Colony Collapse Press
Late Lights is the debut book for writer Kara Weiss. Published by Wisconsin-based indie publisher Colony Collapse Press, Late Lights is a novella-in-stories set in and around Boston. The interconnected stories revolve around three childhood friends who have grown up and followed very different paths....or maybe it would be more accurate to say that life and circumstances have treated each of them quite differently.
The characters are Monty, a young man who has been in and out of juvenile detention since age twelve, B.J., a girl from a fractured but not entirely broken family, and Erin, a child of privilege, whose parents are both lawyers. In the title story, the reader is brought inside a juvenile detention facility, and it is unremittingly harsh. The routine brutality of daily life for Monty is rendered in the minutest detail; Weiss doesn't spare her reader. In the other, linked stories, Monty's childhood friends B.J. and Erin enter the narrative, but by that time I was entirely attached to Monty. By the end of the book I wanted to adopt him.
The stories in Late Lights are finely crafted; Kara Weiss is a young writer to watch. There were stunning moments in each of the stories, and "Late Lights" and "Something Familiar" are superb. I loved the characters in this novella-in-stories, and admired the artistry with which Weiss created interconnecting stories that formed a loose narrative. At times I wondered how realistic it was that Erin, an upper-middle-class girl living in a nice neighborhood, would be friends with B.J. and Monty. But it is clear from the stories that this gap between privilege and poverty is one of the themes Weiss is exploring.
In "Something Familiar" Monty has been released from juvenile detention, and is attempting to find some common ground with a father who is abusive and clearly doesn't want him around. It is a heart-wrenching story, but a story that offers some hope.
Your first day home is about learning the new rules. Things change while you're gone, and the quicker you can catch up, the less destruction you're liable to cause. This was a lesson Monty had learned years ago---it was the kind of realization that snuck up on him, and he'd taken to it as a kind of faith."Something Familiar" is my favorite story in this collection, but the stories work together as a whole to portray not just individual characters, but the way these characters are interconnected, the way their lives intertwine. And each of the characters encounters a painful crisis in Late Lights.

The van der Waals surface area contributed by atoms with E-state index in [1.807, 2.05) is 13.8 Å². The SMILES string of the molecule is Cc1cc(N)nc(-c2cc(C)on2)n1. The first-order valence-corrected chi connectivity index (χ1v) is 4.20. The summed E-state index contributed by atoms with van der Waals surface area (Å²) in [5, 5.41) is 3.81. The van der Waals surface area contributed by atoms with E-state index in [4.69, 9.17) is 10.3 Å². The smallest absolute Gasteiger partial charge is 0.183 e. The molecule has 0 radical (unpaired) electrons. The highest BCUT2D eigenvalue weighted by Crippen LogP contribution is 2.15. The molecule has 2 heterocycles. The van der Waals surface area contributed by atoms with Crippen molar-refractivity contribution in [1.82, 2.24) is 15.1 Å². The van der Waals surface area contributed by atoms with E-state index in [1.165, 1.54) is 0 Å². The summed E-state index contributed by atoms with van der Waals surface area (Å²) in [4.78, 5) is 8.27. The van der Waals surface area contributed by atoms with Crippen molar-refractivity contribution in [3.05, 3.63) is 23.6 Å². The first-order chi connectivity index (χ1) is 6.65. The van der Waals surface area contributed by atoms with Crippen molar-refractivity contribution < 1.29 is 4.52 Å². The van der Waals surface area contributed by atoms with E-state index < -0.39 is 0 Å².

For B.J. there is loss and confusion as this tomboy tries to adjust to a body that is changing in distressing and unwelcome ways. Her family structure is shaky but loving; her mother is losing the struggle to control B.J.'s delinquent brothers, and B.J.'s father is living apart from the family. But the fragile bonds are still holding in this family:
Their relationship has almost nothing to do with words. There's no translation for the contents of their shared silence: burying their old dog in the woods; washing and drying venison-bloodied dishes in the deep metal sink; the timbre of his voice when he says, "look," meaning the reds, yellows, and oranges that cover the hills for a fleeting half month in October.And for Erin, the struggle is for autonomy and intimacy, neither of which seems easily available in her spotlessly clean home filled with an abundance of lovely things. Even Erin, who seems to have everything, suffers unexpected loss and pain in Late Lights.
I would recommend Late Lights for readers who enjoy reading linked stories, and for fans of gritty realism. I found Late Lights realistic, compassionate, and gripping. This relatively brief book is deeply moving and memorable, the characters hauntingly real.
For more about Kara Weiss, she has a website: http://karaweiss.com
Colony Collapse Press is an independent press, and Late Lights is beautifully designed and produced. For more about the publisher, go to their website: http://www.colony-collapse.com